Is Narcolepsy an Autoimmune Disorder?

Narcolepsy is a neurological disorder that affects your sleep-wake cycle. We still don’t know what is causing the disease. But most people with type 1 narcolepsy – the kind with sudden muscle weakness or cataplexy – have little or no orexin. Also called hypocretin, it is a chemical in the brain that controls arousal.

Now there is growing evidence that an autoimmune process could trigger this loss.

Birgitte Kornum, PhD, Associate Professor in the Department of Neuroscience at the University of Copenhagen, studies sleep and the immune system. She did not find any specific antibody linked to narcolepsy, but “the autoimmune hypothesis is the best explanation which captures all of the findings we have so far.”

Most research is done on type 1 because it is much more common and there is a loss of hypocretin.

“There has been a lot of time and money spent identifying an autoimmune antibody,” says Vahid Mohsenin, MD, sleep medicine specialist at Yale Medicine and professor of medicine at Yale School of Medicine in Connecticut. . “But nothing has been proven to be specific enough to explain any type of narcolepsy, whether it’s type 1, type 2, or something in between.”

Here is what we know.

The autoimmune hypothesis

Your immune system protects you against germs, including viruses and bacteria. But sometimes he thinks that your own cells could hurt you or make you sick. Thus, it attacks them as well as other healthy tissue. This is called autoimmunity.

Certain types of immune cells called T cells are involved in this process. CD4 + and CD8 + T cells are building blocks of autoimmunity, explains Insoo Kang, MD, a rheumatologist at Yale Medicine in Connecticut. These cells can cause damage on their own or by helping other immune cells.

Studies, including Kornum’s research, have shown that people with narcolepsy have CD4 + and CD8 + T cells that are autoreactive to hypocretin neurons. This means that these T cells can detect and target the cells that make hypocretin.

This does not prove that these T cells are the ones that destroy hypocretin. “But it all goes in the same direction: there is something in the immune system that specifically targets these neurons, and they are lost,” says Kornum.

Other autoimmune diseases, such as type 1 diabetes, also have self-reactive CD8 + T cells. Kornum says researchers are comparing the two conditions because of their similarities.

Other factors at play

People with type 1 narcolepsy are much more likely to have mutations or changes in a group of genes called human leukocyte antigen (HLA). But you can still have narcolepsy with a normal HLA gene. And some people without narcolepsy have a mutated HLA gene. This makes the genetic part of narcolepsy “interesting and confusing,” Mohsenin says.

As with other health issues, it’s likely that your genes and your environment influence each other. Mohsenin points to the events of the 2009 H1N1 flu epidemic. He says some countries used a flu vaccine that we did not use in the United States. These regions experienced a peak in cases of narcolepsy compared to previous years.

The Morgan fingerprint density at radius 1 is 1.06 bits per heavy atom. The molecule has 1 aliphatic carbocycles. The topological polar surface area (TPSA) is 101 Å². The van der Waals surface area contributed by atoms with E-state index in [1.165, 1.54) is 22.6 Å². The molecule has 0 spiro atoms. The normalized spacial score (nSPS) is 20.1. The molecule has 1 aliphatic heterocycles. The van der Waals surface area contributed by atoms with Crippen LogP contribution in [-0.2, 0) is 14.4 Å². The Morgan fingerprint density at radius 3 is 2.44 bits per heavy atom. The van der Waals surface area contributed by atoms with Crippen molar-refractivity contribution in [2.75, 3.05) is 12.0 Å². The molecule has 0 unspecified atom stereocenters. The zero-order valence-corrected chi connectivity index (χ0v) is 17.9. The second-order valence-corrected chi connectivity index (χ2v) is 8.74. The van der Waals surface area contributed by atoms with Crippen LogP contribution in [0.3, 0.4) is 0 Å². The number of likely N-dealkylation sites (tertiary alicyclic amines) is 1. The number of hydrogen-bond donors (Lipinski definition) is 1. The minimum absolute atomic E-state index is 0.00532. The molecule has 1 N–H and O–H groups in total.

Some experts believe that a protein in this flu vaccine, or the infection itself, reacted with the hypocretin-producing cells. And studies show that people who have the HLA gene for narcolepsy have a higher antibody response to this protein. “This is another piece of circumstantial evidence indicating immunity in narcolepsy,” Mohsenin says.

Kornum agrees that narcolepsy is probably a mix of “unfortunate” factors. She says it includes your genes, your T cells, and external triggers, like a viral infection like the flu.

“The thought right now is that in order to develop the disease, you need a combination of everything. This is why you can see elements in healthy people, but they did not have everything at the same time.

Where is the research going?

There is more to learn about the most important genetic changes to increase your chances of narcolepsy. And Kornum says there is “a lot of effort to better understand the picture of T cells.” One way to do it, she says, could be better animal and mouse models that mimic the human autoimmune process.

Researchers also tried to determine whether drugs targeting the immune system – immunomodulators – could treat narcolepsy. But Mohsenin says those experiments have yet to work. Part of the problem is that once you lose hypocretin, it goes away. Or at least it seems that way. And no drug can replace it.

Future treatment and diagnosis

The autoimmune link does not change the way doctors currently manage narcolepsy. But it could happen on the road.

“There is both hope that we can treat (narcolepsy) by targeting the immune process, and there is also hope that all of this research could come from better biomarkers,” Kornum said.

A biomarker is something specific to a disease that can be measured. If the experts find one for narcolepsy, “you could be diagnosed with a blood sample instead of all those expensive and time-consuming procedures we have today,” says Kornum.

But today, doctors still treat narcolepsy by reducing the symptoms. That’s because “we really have no idea what the mechanism of narcolepsy is – what causes it and what really is the crux of the problem,” Mohsenin says.

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